Definition of macrocosm in English:

macrocosm

noun

  • The whole of a complex structure, especially the world or the universe, contrasted with a small or representative part of it.

    Contrasted with microcosm
    • ‘We must not weary of studying the microcosm if we wish rightly to understand the macrocosm of a developed economic order.’
    • ‘Clearly we have no trouble building systems of thought around whatever we perceive the structure of the macrocosm to be.’
    • ‘That sense of malaise found its way into Kafka's unfinished novel Amerika, in which, says Schultze, he enlarges that feeling of disaffection and ‘brings it into the macrocosm.’’
    • ‘The microcosm as well as the macrocosm is based on a constant harmony of movement, from the atoms to the galaxies.’
    • ‘Like them he believes that the macrocosm of the enormous complexity of the personality is reflected in the microcosm of every gesture, every vocalization.’
    • ‘In my personal practice of Tai Chi I find a well executed form shifts my awareness from ego chatter to a greater sense of integration with the macrocosm.’
    • ‘Conception of the macrocosm in the Pratyabhijna system is based on a very deep study of the microcosm.’
    • ‘The vision of the hexagram represents the union of the macrocosm & microcosm.’
    • ‘Everything combined to build up belief in this parallel world, in which microcosm and macrocosm were linked by complex networks of correspondences and powers.’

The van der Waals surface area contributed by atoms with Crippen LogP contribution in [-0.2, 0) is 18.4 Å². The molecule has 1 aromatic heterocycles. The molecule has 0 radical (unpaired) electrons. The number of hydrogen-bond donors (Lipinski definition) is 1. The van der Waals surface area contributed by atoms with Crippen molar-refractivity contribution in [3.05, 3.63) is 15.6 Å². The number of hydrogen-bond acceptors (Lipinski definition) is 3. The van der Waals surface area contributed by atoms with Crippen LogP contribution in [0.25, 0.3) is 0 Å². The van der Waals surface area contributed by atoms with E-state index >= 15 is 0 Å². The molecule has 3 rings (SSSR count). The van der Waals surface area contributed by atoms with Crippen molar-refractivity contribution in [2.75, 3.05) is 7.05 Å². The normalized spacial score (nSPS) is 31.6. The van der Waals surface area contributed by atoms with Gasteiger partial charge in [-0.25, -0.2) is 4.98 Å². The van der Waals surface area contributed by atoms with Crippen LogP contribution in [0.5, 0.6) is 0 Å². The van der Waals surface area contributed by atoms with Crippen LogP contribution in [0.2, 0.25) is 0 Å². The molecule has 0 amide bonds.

• ‘The Torres Islands represent an ecological macrocosm whose two annual seasons are defined by the prevailing winds and by the periodic movement of the sun to the south and north of the thermal equator.’
    • ‘The traditional linkage of human calendrical microcosms to universal historical macrocosms followed an argument in five stages.’
    • ‘If the microcosm of individual consciousness is reproduced in the macrocosm of unified consciousness, then perhaps the individual and society have their analogues in the neuron and brain respectively.’
    • ‘On return to India, he extended it to the macrocosm.’
    • ‘Gattaca plays off the microcosm, the inner genetic make-up of the individual as the most reductionist way of perceiving human life and the vast macrocosm.’
    • ‘Very soon, however, junkspace becomes a virus that spreads and proliferates throughout the macrocosm.’
    • ‘It included not only human beings but also everything else in the universe, through the reciprocal relationship of the human microcosm with the macrocosm of the created order.’
    • ‘In order to describe the consumer vortex, we move from the microcosm to the macrocosm.’
    • ‘Its clear globe reveals a magnified view into the pores of the leaf upon which it rests, encouraging appreciation to the macrocosm of beauty that exists at micro scale.’
    • ‘Both deal with the union of the microcosm (the individual) with the macrocosm (the divine), although they might use different terminology.’
    • ‘Of course, I'm setting up a tidy opposition here between the microcosm and the macrocosm, between the political and the philosophical.’
    universe, cosmos, world, wide world, globe, creation, solar system, galaxy, outer space
    system, structure, totality, entirety, complex
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Pronunciation

macrocosm

/ˈmakrə(ʊ)kɒz(ə)m/